Gaza Rockets, Eubulides And The Sorites Paradox - How Many Missiles Constitute A Barrage?
June 24, 2015
Gaza Rockets, Eubulides, and the Sorites Paradox
From Daniel Pinner
Some 2,500 years ago, the Greek philosopher Eubulides, a disciple of the Socratic philosopher Euclid of Megara (not to be confused with the mathematician Euclid of Alexandria, the father of geometry), posited a paradox.
He poured grains of wheat onto a table, and his students agreed that these grains constituted a heap (in Greek sorites, hence the name of the paradox). He removed one grain, and his students agreed that this was still a heap. He removed another grain – still a heap of grains. He continued removing these grains, one at a time, until at some point his students claimed that was remained was no longer a heap, rather just a few scattered grains.
He counted the grains, and found that, say, 13 grains remained (a random number, chosen just for the purpose of demonstrating the sorites paradox). In this case, he challenged his students, you have defined "a heap" as consisting of 14 grains or more, whereas 13 or fewer are just a few scattered grains.
But this number, or any other number they may have chosen, is obviously purely arbitrary: there is no specific number at which individual grains become "a heap".
Counting upwards instead of downwards, Eubulides put down a single grain of wheat. Obviously, his students agreed, that is not "a heap". Two grains – still not. Three grains, four, five, six – again, at some point his students defined these grains as "a heap".
And again, the cut-off point, the number at which scattered grains become "a heap", is entirely arbitrary.
And so, Eubulides challenged his students – does "a heap" exist at all?
Just over two weeks ago, on Monday 8th June, Israel opened the Kerem Shalom and Erez crossings to Gaza, which Defence Minister Moshe Ya'alon had ordered to be closed on the previous Saturday night, following a rocket attack a few hours earlier.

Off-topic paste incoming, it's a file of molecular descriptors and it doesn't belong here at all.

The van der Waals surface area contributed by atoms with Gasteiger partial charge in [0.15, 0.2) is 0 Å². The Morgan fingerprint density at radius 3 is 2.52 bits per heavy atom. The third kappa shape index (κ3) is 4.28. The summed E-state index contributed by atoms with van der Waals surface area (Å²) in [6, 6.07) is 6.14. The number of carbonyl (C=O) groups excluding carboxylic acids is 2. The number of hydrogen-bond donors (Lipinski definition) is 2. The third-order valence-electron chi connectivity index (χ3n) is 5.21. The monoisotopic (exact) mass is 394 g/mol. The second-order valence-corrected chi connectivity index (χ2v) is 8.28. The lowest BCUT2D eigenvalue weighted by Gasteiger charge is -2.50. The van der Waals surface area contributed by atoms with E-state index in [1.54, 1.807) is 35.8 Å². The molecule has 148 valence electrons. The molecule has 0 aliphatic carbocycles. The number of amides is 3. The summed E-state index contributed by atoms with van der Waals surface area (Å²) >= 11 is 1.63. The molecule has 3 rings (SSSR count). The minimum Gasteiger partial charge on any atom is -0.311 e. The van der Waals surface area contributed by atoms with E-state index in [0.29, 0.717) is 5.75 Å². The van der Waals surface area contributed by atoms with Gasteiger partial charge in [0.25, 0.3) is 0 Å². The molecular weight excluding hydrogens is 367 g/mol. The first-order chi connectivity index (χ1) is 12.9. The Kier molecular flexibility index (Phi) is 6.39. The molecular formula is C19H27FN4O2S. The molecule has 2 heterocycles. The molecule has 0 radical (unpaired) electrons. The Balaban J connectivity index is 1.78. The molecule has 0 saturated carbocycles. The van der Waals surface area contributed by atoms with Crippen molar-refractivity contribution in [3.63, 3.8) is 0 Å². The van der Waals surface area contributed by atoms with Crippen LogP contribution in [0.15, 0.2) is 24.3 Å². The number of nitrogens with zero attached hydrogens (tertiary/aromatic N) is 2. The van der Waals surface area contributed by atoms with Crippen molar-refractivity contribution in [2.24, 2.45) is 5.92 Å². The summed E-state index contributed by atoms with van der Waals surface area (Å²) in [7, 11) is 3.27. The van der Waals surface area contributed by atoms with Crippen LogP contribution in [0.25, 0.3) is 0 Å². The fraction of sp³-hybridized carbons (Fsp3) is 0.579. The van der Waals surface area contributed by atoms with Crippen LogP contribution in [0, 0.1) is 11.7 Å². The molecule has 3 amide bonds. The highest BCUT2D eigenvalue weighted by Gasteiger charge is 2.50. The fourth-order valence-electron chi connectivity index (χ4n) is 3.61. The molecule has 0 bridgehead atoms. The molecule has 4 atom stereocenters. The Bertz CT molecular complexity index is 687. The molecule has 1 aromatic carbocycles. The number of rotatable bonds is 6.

That followed an attack the previous Wednesday, in which two rockets were fired from Gaza to the Sdot Negev region, which in turn followed an attack the previous day in which a Grad rocket fired from Gaza exploded near Gan Yavneh.
Explaining the rationale for opening the Kerem Shalom and Erez crossings, Major General Sami Turjeman, OC Southern Command, said on Sunday night (7th June) that it is impossible to go to another war in Gaza just because of a few rockets that one rebellious organisation fired.
The sorites paradox inspires us to ask: If it is impossible to go to another war in Gaza "just because a few rockets" (in this case, four rockets in the space of 12 days), then is it possible to go to war because of, say, nine rockets in one week? Or four rockets in three days? Or three rockets every two days, with a break for weekends?
How many grains exactly are needed to constitute "a heap"? How many rockets are "a few", beyond which they are "many"? And how many rockets exactly in what length of time exactly constitute a legitimate casus belli?
Every legal system, by its very nature, has to establish limits which will inevitably be somewhat arbitrary: minimum voting age, age of consent, maximum speed limit, duty-free import limit, maximum gestational age at which a foetus can be aborted – examples abound.
Of course not. However, having established a law and decided on an admittedly arbitrary limit, society then recognises that limit as binding.
What, then, should Israel define as the acceptable limit of missiles fired into our cities? More appositely, what limit do Major General Turjeman and the Israeli Government define as the acceptable limit, below which it is impossible to go to another war and above which war becomes justified?
Or should the acceptable limit be defined in terms of citizens killed and injured, instead of number of missiles fired? Say, for up to 3 killed and 5 injured in two weeks it is impossible to go to war, but anything beyond that is a reason for war?
Yesterday (Tuesday) night, another rocket fired from Gaza landed and exploded in the Hof Ashkelon region. Did that rocket make the difference between the acceptable "few rockets" and an unacceptable "many rockets"?
How many grains constitute "a heap"? And how many rockets constitute "a barrage"?
Clearly, any limit at all is as arbitrary as Eubulides' definition of "a heap". And so, since any limit is arbitrary, no limit is necessary. Thus, Major General Turjeman to the contrary, it is eminently possible to go to another war in Gaza just because of "a few rockets that one rebellious organisation fired".